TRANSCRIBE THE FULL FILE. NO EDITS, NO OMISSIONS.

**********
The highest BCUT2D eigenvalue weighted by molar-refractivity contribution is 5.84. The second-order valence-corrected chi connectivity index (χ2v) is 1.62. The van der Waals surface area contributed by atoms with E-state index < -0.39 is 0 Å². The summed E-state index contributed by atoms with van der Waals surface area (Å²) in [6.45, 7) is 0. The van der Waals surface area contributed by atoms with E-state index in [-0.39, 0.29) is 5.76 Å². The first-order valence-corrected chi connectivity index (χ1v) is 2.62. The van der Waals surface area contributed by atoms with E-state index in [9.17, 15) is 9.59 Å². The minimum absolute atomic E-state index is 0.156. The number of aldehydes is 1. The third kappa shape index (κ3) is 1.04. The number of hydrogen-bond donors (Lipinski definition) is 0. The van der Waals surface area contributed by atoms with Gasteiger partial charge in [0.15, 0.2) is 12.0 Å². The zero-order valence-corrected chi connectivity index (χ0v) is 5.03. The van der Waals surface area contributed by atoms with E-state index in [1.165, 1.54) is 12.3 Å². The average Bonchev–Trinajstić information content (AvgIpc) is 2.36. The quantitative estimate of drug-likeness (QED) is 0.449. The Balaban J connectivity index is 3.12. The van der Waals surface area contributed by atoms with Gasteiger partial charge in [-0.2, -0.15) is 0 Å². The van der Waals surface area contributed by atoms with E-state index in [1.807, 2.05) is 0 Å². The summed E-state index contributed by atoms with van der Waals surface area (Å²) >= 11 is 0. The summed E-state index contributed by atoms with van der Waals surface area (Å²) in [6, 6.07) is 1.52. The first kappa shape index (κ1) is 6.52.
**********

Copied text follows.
The highest BCUT2D eigenvalue weighted by molar-refractivity contribution is 5.84. The second-order valence-corrected chi connectivity index (χ2v) is 1.62. The van der Waals surface area contributed by atoms with E-state index < -0.39 is 0 Å². The summed E-state index contributed by atoms with van der Waals surface area (Å²) in [6.45, 7) is 0. The van der Waals surface area contributed by atoms with E-state index in [-0.39, 0.29) is 5.76 Å². The first-order valence-corrected chi connectivity index (χ1v) is 2.62. The van der Waals surface area contributed by atoms with E-state index in [9.17, 15) is 9.59 Å². The minimum absolute atomic E-state index is 0.156. The number of aldehydes is 1. The third kappa shape index (κ3) is 1.04. The number of hydrogen-bond donors (Lipinski definition) is 0. The van der Waals surface area contributed by atoms with Gasteiger partial charge in [0.15, 0.2) is 12.0 Å². The zero-order valence-corrected chi connectivity index (χ0v) is 5.03. The van der Waals surface area contributed by atoms with E-state index in [1.165, 1.54) is 12.3 Å². The average Bonchev–Trinajstić information content (AvgIpc) is 2.36. The quantitative estimate of drug-likeness (QED) is 0.449. The Balaban J connectivity index is 3.12. The van der Waals surface area contributed by atoms with Gasteiger partial charge in [-0.2, -0.15) is 0 Å². The van der Waals surface area contributed by atoms with E-state index in [1.807, 2.05) is 0 Å². The summed E-state index contributed by atoms with van der Waals surface area (Å²) >= 11 is 0. The summed E-state index contributed by atoms with van der Waals surface area (Å²) in [6, 6.07) is 1.52. The first kappa shape index (κ1) is 6.52.